Led Zeppelin 'Stairway' Verdict: Inside the Courtroom - Rolling Stone
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Led Zeppelin ‘Stairway’ Verdict: Inside the Courtroom on Trial’s Last Day

Zeppelin lawyers overjoyed, while plaintiff attorney Francis Malofiy says the band “got off on a technicality”

Led Zeppelin Court Verdict Stairway to heaven Not GuiltyLed Zeppelin Court Verdict Stairway to heaven Not Guilty

Francis Malofiy, plaintiff attorney in the "Stairway to Heaven" copyright infringement case, says Led Zeppelin "got off on a technicality."

Mona Shafer Edwards

The song royalties will remain the same, as Goliath slayed David in the verdict for the Led Zeppelin copyright infringement trial that’s been playing out in Los Angeles federal court for over a week. In the court’s decision on “Michael Skidmore v. Led Zeppelin et al,” the legendary rock band and its corporate codefendants prevailed on all key points. That ruling, however, came after several nail-biting dramatic moments in the courtroom where it seemed the decision could go either way.

The court began the seventh and final day of the trial with jurors, plaintiffs and defendants entering the court at 9:38 a.m. with the presiding judge Gary Klausner being seated soon after. It was a false alarm, however: Jury members sent a note to the judge requesting acoustic guitar covers of Spirit’s “Taurus” – the composition plaintiffs claimed Zeppelin had plagiarized – and “Stairway to Heaven” be played twice. (Jurors were not allowed to hear the original recordings as plaintiffs could only sue over the recording’s sheet music.) After the recordings were played, however, the judge called a recess – with no indication as to when jurors would render their decision.

But just over 20 minutes later – and less than a day after final arguments by each side’s counsel had been deliberated by the jury – the trial abruptly resumed. As the jury returned to their seats, a silent tension rippled through the gallery. Before Judge Klausner commenced proceedings, Zep co-defendants Jimmy Page and Robert Plant smiled and chatted good-naturedly – yet as the court’s clerk began to read the verdict, their faces showed no reaction.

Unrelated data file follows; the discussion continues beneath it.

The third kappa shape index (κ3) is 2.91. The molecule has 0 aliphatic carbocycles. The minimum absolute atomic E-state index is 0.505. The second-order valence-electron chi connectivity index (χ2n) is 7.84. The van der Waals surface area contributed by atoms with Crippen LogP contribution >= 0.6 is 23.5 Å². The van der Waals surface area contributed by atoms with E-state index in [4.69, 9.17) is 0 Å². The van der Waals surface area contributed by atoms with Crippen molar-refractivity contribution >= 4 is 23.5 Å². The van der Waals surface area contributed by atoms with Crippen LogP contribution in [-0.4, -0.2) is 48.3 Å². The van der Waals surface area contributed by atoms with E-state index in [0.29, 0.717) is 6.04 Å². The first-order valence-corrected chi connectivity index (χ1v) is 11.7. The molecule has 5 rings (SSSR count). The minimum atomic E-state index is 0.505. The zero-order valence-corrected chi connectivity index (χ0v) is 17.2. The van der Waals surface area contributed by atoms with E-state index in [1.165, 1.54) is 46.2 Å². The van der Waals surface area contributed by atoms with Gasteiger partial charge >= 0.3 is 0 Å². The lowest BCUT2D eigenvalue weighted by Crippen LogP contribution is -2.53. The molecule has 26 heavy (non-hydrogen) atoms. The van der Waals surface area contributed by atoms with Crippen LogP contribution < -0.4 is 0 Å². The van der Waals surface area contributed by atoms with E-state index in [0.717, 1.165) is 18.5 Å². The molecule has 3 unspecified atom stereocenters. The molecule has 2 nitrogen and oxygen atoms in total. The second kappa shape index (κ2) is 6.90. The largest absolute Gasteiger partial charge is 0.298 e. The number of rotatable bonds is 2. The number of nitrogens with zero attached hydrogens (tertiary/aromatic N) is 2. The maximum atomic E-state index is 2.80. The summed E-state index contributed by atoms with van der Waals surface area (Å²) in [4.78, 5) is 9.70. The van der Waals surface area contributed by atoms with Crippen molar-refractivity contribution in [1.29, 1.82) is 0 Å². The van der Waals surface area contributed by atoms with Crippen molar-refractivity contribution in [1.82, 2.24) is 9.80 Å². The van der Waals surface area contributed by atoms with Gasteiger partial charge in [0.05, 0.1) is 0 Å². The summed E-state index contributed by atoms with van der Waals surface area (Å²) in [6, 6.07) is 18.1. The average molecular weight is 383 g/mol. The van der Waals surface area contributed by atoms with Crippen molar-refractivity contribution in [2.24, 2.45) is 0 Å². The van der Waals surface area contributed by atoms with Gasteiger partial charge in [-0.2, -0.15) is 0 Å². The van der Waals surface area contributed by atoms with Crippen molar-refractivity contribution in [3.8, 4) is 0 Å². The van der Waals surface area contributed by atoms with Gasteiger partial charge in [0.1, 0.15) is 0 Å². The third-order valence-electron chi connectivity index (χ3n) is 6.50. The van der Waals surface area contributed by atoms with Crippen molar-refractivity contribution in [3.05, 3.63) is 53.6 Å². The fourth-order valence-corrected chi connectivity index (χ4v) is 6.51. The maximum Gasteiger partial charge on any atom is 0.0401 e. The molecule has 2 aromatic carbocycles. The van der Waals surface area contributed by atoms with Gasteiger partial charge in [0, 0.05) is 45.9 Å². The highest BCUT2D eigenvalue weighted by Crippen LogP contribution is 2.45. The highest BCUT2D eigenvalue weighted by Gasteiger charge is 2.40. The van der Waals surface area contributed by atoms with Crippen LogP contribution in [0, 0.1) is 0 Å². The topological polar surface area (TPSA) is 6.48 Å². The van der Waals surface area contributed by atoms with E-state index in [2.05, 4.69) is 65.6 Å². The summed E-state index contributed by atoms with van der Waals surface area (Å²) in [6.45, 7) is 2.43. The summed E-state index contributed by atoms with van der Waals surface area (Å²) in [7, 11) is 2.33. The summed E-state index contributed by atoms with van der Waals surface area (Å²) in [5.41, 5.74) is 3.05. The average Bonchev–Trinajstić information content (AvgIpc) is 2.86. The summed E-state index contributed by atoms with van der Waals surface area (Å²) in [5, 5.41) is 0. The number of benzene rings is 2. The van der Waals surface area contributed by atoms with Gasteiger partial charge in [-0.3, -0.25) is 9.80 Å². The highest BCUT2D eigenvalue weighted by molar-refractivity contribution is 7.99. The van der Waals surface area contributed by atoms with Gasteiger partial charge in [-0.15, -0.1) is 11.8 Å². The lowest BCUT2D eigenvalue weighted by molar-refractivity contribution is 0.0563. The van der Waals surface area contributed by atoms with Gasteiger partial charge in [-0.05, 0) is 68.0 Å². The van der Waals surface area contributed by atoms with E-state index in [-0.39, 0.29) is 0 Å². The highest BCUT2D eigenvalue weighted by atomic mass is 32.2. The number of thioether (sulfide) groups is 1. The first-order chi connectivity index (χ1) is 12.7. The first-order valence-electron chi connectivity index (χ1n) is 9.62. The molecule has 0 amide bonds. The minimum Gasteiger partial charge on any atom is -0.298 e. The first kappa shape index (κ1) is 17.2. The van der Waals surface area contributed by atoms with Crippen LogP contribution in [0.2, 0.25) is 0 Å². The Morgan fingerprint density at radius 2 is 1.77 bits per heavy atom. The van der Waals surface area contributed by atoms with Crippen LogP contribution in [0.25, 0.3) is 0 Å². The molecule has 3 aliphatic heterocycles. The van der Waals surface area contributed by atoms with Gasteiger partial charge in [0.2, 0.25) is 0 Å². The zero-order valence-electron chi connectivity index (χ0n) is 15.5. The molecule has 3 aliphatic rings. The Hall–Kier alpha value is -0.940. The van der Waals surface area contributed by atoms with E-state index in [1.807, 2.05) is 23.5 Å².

In the decisions of the questions considered by the jury, the verdict initially seemed to be leaning towards the plaintiffs. The first – whether or not the trust of late “Taurus” songwriter Randy Wolfe, represented by trustee Michael Skidmore, actually owned the “Taurus” copyright – ruled “yes” for the plaintiffs. (Questions over who actually owned the “Taurus” copyright had been a key part of Zeppelin counsel Peter Anderson’s defense throughout the trial.) And as to whether there was a “preponderance of evidence” that Page and Plant had “access” to “Taurus” in advance of writing “Stairway,” the answer was definitively “yes.”

However, on the most crucial question – whether there was a “preponderance of evidence that original elements of ‘Taurus’ are extrinsically similar to ‘Stairway to Heaven'” – the jury’s answer was a resounding “no.” Anderson (an attorney who has successfully represented major record labels in cases involving Sly Stone and Madonna) and his secondary counsel, Helene Freeman — one of the most brilliant lawyers in the music industry, famed for extricating *NSYNC’s members from their onerous contracts with former manager Lou Pearlman — were clearly overjoyed by the verdict.

With all eyes on them, however, Page and Plant displayed little reaction at their triumph, though the duo did release a statement immediately following the verdict. “We are grateful for the jury’s conscientious service and pleased that it has ruled in our favor, putting to rest questions about the origins of ‘Stairway to Heaven’ and confirming what we have known for 45 years,” Page and Plant said. ” We appreciate our fans’ support and look forward to putting this legal matter behind us.”

As for the plaintiff’s brash Philly-based counsel, Francis Malofiy, robbed of his Rocky Balboa legal victory, he noted in an impromptu press conference following the verdict that he and his clients were “upset and distraught.” “I have to respect what the court did – it is what it is,” Malofiy said. “There are appealable issues; we’re taking that one step at a time for now. But Led Zeppelin got off on a technicality.”


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